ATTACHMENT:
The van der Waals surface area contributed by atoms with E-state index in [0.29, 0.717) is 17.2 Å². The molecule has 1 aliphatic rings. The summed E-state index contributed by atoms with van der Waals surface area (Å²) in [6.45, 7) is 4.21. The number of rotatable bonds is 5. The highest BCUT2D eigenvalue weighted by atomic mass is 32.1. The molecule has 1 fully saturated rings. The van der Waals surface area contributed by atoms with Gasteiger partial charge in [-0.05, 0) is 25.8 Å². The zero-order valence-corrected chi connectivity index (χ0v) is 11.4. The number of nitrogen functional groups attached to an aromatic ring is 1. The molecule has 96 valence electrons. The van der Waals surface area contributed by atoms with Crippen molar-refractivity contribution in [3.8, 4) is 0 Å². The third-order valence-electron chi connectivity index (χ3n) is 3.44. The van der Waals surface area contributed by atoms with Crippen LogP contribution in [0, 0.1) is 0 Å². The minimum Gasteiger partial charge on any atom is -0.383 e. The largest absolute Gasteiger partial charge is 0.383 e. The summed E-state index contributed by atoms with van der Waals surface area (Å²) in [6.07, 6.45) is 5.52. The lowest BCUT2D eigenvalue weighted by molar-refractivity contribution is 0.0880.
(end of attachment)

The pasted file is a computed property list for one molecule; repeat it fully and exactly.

The van der Waals surface area contributed by atoms with E-state index in [0.29, 0.717) is 17.2 Å². The molecule has 1 aliphatic rings. The summed E-state index contributed by atoms with van der Waals surface area (Å²) in [6.45, 7) is 4.21. The number of rotatable bonds is 5. The highest BCUT2D eigenvalue weighted by atomic mass is 32.1. The molecule has 1 fully saturated rings. The van der Waals surface area contributed by atoms with Gasteiger partial charge in [-0.05, 0) is 25.8 Å². The zero-order valence-corrected chi connectivity index (χ0v) is 11.4. The number of nitrogen functional groups attached to an aromatic ring is 1. The molecule has 96 valence electrons. The van der Waals surface area contributed by atoms with Crippen molar-refractivity contribution in [3.8, 4) is 0 Å². The third-order valence-electron chi connectivity index (χ3n) is 3.44. The van der Waals surface area contributed by atoms with Crippen LogP contribution in [0, 0.1) is 0 Å². The minimum Gasteiger partial charge on any atom is -0.383 e. The largest absolute Gasteiger partial charge is 0.383 e. The summed E-state index contributed by atoms with van der Waals surface area (Å²) in [6.07, 6.45) is 5.52. The lowest BCUT2D eigenvalue weighted by molar-refractivity contribution is 0.0880.